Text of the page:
Moto 360 False Advertising? Motorola has an Explanation.
Earlier after the release of the awaited Motorola Moto 360 iFixit got their hands on one. iFixit is a site that dedicates itself in tearing down or disassembling gadgets and devices right down to its core. So when they get their hand on one they naturally had to open up the guts of the acclaimed gadget, here. They have done this to almost every electronic device in the market.
The teardown of the Moto 360 reveals plenty of the internals. Some are still questioned by tech pundits all over the world. The most debated issue on the Moto 360 definitely is the choice of processor by Motorola; Texas Instrument OMAP3. There is something else peculiar about the device revealed through this teardown though. The battery that was supposed to be 320mAh as advertised by Motorola. So through the teardown you would expect to find a battery with the correct label on it that says “320 mAh” right? Not really. The teardown by iFixit shows that in fact Motorola either put the wrong label on the battery, put the wrong battery in the device, or they just messed up on advertising.
It turns out however it was intended by Motorola to put that battery there and the advertisements and public information of the battery size was not wrong either. They released an official statement after the reveal in the teardown saying;
The typical battery capacity for Moto 360 is 320mAh and the minimum is 300mAh. In the mobile industry, sometimes both the minimum and typical capacity is listed on the battery, with the typical capacity quoted as the official battery size. Both figures are included on the batteries of our Moto X, Moto E and Moto G devices. In the case of smaller devices, we aren’t always able to list both figures. For Moto 360, we only had room for one figure and choose to list the minimal capacity of the battery. We see how this can be confusing and we will look into ways to add the typical capacity as well in the future.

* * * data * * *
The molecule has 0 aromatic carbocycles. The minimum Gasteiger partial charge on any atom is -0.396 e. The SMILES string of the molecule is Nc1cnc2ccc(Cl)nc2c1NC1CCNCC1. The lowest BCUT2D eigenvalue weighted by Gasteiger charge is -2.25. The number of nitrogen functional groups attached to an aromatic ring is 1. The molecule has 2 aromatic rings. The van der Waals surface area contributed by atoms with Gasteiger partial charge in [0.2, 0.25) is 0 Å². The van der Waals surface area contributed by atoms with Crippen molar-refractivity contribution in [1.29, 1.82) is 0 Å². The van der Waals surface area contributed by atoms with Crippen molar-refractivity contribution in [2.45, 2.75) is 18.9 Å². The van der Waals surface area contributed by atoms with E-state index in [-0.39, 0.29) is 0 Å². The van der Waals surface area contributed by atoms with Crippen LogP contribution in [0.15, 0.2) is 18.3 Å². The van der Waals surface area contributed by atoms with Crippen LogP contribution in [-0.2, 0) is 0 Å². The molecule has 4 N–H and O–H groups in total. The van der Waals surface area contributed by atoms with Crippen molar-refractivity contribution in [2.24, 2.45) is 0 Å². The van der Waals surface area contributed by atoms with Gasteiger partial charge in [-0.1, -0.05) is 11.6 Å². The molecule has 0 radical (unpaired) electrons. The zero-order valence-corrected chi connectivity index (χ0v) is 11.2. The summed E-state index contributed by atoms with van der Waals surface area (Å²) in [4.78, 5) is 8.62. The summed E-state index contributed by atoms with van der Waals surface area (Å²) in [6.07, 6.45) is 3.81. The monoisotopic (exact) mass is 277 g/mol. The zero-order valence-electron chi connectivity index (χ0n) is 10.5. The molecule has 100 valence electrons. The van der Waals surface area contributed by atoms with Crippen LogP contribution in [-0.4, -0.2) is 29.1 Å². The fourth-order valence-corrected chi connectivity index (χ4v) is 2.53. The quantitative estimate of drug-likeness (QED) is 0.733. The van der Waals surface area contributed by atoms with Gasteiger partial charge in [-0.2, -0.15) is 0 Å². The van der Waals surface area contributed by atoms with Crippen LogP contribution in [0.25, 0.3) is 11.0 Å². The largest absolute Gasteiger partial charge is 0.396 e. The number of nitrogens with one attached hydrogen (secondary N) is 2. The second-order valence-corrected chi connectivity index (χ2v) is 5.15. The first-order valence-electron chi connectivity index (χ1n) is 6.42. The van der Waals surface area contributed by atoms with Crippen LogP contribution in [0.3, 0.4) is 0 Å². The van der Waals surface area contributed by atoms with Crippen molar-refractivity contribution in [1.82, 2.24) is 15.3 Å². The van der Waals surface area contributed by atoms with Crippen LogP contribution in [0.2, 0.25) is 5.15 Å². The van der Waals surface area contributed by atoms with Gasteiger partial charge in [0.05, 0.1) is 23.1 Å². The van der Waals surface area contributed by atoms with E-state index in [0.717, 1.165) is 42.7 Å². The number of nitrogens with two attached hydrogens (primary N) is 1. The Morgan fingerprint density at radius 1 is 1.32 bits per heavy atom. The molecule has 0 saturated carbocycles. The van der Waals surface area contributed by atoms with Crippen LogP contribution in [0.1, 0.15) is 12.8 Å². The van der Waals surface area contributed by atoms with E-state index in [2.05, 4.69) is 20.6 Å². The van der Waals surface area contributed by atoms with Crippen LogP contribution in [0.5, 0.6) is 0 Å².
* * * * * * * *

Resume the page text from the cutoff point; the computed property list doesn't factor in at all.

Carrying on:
However we never seen this kind of issue being pointed out with other devices though. It seems too that other batteries from other manufacturers in smartphones or smartwatches alike does not pose this kind of problem as well. So what is wrong with Motorola? We really do not know. Whether the statement from Motorola was fact or not we would not know too since we are not device manufacturers and we have yet to uncover the practices in that industry. But Motorola promised a review in the future? We definitely will look into that.